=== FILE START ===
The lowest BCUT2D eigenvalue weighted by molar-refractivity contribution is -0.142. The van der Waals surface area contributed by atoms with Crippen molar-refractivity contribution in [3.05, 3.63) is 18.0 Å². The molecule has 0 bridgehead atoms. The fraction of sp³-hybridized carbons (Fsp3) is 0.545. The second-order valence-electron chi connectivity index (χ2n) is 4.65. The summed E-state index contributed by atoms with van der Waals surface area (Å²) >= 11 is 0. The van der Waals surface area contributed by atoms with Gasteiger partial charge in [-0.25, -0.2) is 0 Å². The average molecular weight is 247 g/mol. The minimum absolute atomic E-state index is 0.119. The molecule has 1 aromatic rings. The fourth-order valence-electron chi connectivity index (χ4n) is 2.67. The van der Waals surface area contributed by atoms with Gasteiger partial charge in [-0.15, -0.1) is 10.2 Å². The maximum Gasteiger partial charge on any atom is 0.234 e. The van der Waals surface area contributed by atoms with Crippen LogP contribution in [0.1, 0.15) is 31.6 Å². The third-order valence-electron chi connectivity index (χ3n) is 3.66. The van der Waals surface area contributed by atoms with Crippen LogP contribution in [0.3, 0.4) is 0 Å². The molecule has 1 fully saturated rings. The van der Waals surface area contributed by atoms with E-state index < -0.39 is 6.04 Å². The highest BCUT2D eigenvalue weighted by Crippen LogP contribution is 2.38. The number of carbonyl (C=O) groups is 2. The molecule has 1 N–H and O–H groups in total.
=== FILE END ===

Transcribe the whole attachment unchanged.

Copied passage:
The lowest BCUT2D eigenvalue weighted by molar-refractivity contribution is -0.142. The van der Waals surface area contributed by atoms with Crippen molar-refractivity contribution in [3.05, 3.63) is 18.0 Å². The molecule has 0 bridgehead atoms. The fraction of sp³-hybridized carbons (Fsp3) is 0.545. The second-order valence-electron chi connectivity index (χ2n) is 4.65. The summed E-state index contributed by atoms with van der Waals surface area (Å²) >= 11 is 0. The van der Waals surface area contributed by atoms with Gasteiger partial charge in [-0.25, -0.2) is 0 Å². The average molecular weight is 247 g/mol. The minimum absolute atomic E-state index is 0.119. The molecule has 1 aromatic rings. The fourth-order valence-electron chi connectivity index (χ4n) is 2.67. The van der Waals surface area contributed by atoms with Gasteiger partial charge in [-0.15, -0.1) is 10.2 Å². The maximum Gasteiger partial charge on any atom is 0.234 e. The van der Waals surface area contributed by atoms with Crippen LogP contribution in [0.1, 0.15) is 31.6 Å². The third-order valence-electron chi connectivity index (χ3n) is 3.66. The van der Waals surface area contributed by atoms with Crippen LogP contribution in [0.3, 0.4) is 0 Å². The molecule has 1 fully saturated rings. The van der Waals surface area contributed by atoms with E-state index < -0.39 is 6.04 Å². The highest BCUT2D eigenvalue weighted by Crippen LogP contribution is 2.38. The number of carbonyl (C=O) groups is 2. The molecule has 1 N–H and O–H groups in total.